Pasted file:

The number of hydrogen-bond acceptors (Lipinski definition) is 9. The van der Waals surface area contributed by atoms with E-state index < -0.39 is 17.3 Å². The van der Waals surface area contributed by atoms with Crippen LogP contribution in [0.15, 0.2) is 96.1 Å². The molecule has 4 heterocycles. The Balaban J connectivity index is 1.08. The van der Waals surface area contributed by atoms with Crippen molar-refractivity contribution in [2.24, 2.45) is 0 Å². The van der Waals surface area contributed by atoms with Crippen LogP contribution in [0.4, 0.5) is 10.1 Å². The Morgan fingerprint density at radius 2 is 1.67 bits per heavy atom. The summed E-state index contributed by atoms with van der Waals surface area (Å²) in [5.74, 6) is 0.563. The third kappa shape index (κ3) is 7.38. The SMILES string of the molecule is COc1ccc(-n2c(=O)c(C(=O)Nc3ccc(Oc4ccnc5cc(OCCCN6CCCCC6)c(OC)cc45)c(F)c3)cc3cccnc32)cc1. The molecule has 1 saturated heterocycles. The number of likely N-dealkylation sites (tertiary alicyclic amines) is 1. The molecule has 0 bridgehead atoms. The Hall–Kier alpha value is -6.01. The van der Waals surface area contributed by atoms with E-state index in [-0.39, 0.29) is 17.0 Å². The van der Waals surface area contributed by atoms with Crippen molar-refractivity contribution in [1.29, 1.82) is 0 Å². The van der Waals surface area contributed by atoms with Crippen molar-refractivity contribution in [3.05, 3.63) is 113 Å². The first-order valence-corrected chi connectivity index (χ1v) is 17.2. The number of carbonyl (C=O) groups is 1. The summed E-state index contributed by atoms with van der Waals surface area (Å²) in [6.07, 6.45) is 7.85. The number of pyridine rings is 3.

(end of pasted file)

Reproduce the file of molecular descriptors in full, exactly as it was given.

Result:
The number of hydrogen-bond acceptors (Lipinski definition) is 9. The van der Waals surface area contributed by atoms with E-state index < -0.39 is 17.3 Å². The van der Waals surface area contributed by atoms with Crippen LogP contribution in [0.15, 0.2) is 96.1 Å². The molecule has 4 heterocycles. The Balaban J connectivity index is 1.08. The van der Waals surface area contributed by atoms with Crippen molar-refractivity contribution in [2.24, 2.45) is 0 Å². The van der Waals surface area contributed by atoms with Crippen LogP contribution in [0.4, 0.5) is 10.1 Å². The Morgan fingerprint density at radius 2 is 1.67 bits per heavy atom. The summed E-state index contributed by atoms with van der Waals surface area (Å²) in [5.74, 6) is 0.563. The third kappa shape index (κ3) is 7.38. The SMILES string of the molecule is COc1ccc(-n2c(=O)c(C(=O)Nc3ccc(Oc4ccnc5cc(OCCCN6CCCCC6)c(OC)cc45)c(F)c3)cc3cccnc32)cc1. The molecule has 1 saturated heterocycles. The number of likely N-dealkylation sites (tertiary alicyclic amines) is 1. The molecule has 0 bridgehead atoms. The Hall–Kier alpha value is -6.01. The van der Waals surface area contributed by atoms with E-state index in [-0.39, 0.29) is 17.0 Å². The van der Waals surface area contributed by atoms with Crippen molar-refractivity contribution in [1.29, 1.82) is 0 Å². The van der Waals surface area contributed by atoms with Crippen molar-refractivity contribution in [3.05, 3.63) is 113 Å². The first-order valence-corrected chi connectivity index (χ1v) is 17.2. The number of carbonyl (C=O) groups is 1. The summed E-state index contributed by atoms with van der Waals surface area (Å²) in [6.07, 6.45) is 7.85. The number of pyridine rings is 3.